It's not hard to find the texts or to do the counts. So come on, people, let's be rational about this stuff. You might not like Chris Christie, but that's no reason to lower yourself to the level of George Will.

(And to see that even journalists can get it right, see Katy Steinmetz, "Why Pundits Shouldn't Read Too Much Into Chris Christie's Pronouns", Time 1/15/2014…)

 



8 Comments

  1. Yerushalmi said,

    January 16, 2014 @ 8:13 am

    The real question is how it measures up to Christie's own previous State of the State addresses.

    [(myl) Go for it!]

  2. GeorgeW said,

    January 16, 2014 @ 8:14 am

    Maybe there should be another category of the first-person plural pronoun. In addition to the 'royal we' and the 'nurses we,' there should be the 'confessional we.' This would often be found in close proximity to a passive "mistakes were made.'

  3. Brian T said,

    January 16, 2014 @ 8:27 am

    Under the logic of this pronoun counting, you could hear a man say "I stand in awe of Miss Smith's tremendous talent, I wish I had such an astounding intellect, and I could never hope to equal these impressive achievements, which have deeply humbled me" and then you could logically say "Did you hear that narcissist? FIVE instances of 'I' or 'me' and ZERO instances of 'she' or 'her.' All he did was focus on himself! What a braggart. Hey, pay attention to someone ELSE for a change, why don't you?"

  4. Coby Lubliner said,

    January 16, 2014 @ 9:44 am

    Mark: Did you notice that the journalist whom you give credit for "get[ting] it right" wrote, in the very paragraph in which she quotes you, the following:

    Talking about his aide who was partly responsible for the closure, Christie could have used a shirking passive voice and said "someone who was in that circle of trust… betrayed my trust." Instead he upped the I-count and said, "someone who I permitted to be in that circle of trust… betrayed my trust."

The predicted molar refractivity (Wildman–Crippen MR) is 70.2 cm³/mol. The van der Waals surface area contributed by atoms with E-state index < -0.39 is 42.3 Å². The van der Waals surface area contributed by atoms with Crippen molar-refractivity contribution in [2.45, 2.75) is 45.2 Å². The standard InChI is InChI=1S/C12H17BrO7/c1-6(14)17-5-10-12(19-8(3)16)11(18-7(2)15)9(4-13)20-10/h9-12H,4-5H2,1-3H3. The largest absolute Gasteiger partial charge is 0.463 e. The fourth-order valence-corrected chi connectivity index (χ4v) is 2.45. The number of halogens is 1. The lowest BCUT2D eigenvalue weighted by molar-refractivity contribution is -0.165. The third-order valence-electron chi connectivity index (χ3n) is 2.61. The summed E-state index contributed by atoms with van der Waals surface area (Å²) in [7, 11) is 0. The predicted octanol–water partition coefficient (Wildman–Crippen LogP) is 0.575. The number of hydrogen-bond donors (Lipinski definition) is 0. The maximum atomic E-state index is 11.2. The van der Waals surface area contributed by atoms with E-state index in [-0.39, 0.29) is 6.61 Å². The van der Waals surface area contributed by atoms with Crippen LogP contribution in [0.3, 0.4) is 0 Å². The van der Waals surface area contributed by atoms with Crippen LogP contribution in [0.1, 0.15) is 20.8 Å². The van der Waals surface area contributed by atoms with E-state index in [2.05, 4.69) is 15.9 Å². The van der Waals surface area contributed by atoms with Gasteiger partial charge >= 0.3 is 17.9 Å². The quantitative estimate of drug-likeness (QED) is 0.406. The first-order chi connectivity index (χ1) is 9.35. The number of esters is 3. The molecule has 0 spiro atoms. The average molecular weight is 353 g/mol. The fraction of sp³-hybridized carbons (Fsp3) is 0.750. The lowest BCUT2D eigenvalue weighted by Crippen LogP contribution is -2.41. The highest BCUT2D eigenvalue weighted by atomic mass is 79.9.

Shirking passive voice, indeed!

  5. richardelguru said,

    January 16, 2014 @ 10:36 am

    Coby,
    at least that implies that that is a possible "non-shirking passive voice".

  6. Nathan said,

    January 16, 2014 @ 12:14 pm

    What program do you use to count words?

    [(myl) A few simple scripts that I wrote myself — remove comment lines, tokenize, make a lexical histogram, pull out the pronouns…
    It would be easy to write a single perl script to do pronoun counting in English text; if I have a spare half hour some time, I'll write on and post it.]

  7. Chris Waters said,

    January 16, 2014 @ 5:24 pm

    @GeorgeW: This would often be found in close proximity to a passive "mistakes were made.'

    The problem with "mistakes were made" is that it implies that there was a responsible agent, and is likely to trigger a hunt for that agent. The truly blame-ducking politician should always remember to use the active voice: "mistakes occurred."

  8. D.O. said,

    January 16, 2014 @ 7:00 pm

    @Nathan. If you feel especially lazy, you can load a text into MSWord (or I guess, almost any word processing program), clean it depending on what needs to be cleaned and just ask for the word count for denominator and make a replacement of the word you are trying to count (don't forget to select option "the whole word only") with whatever. The replacement script will give you the number of replacements.

    Interestingly enough, the last time I tried this trick, it found 2 occurrences of I — one as a middle initial and another as a Roman number. So, as usual, caveat emptor.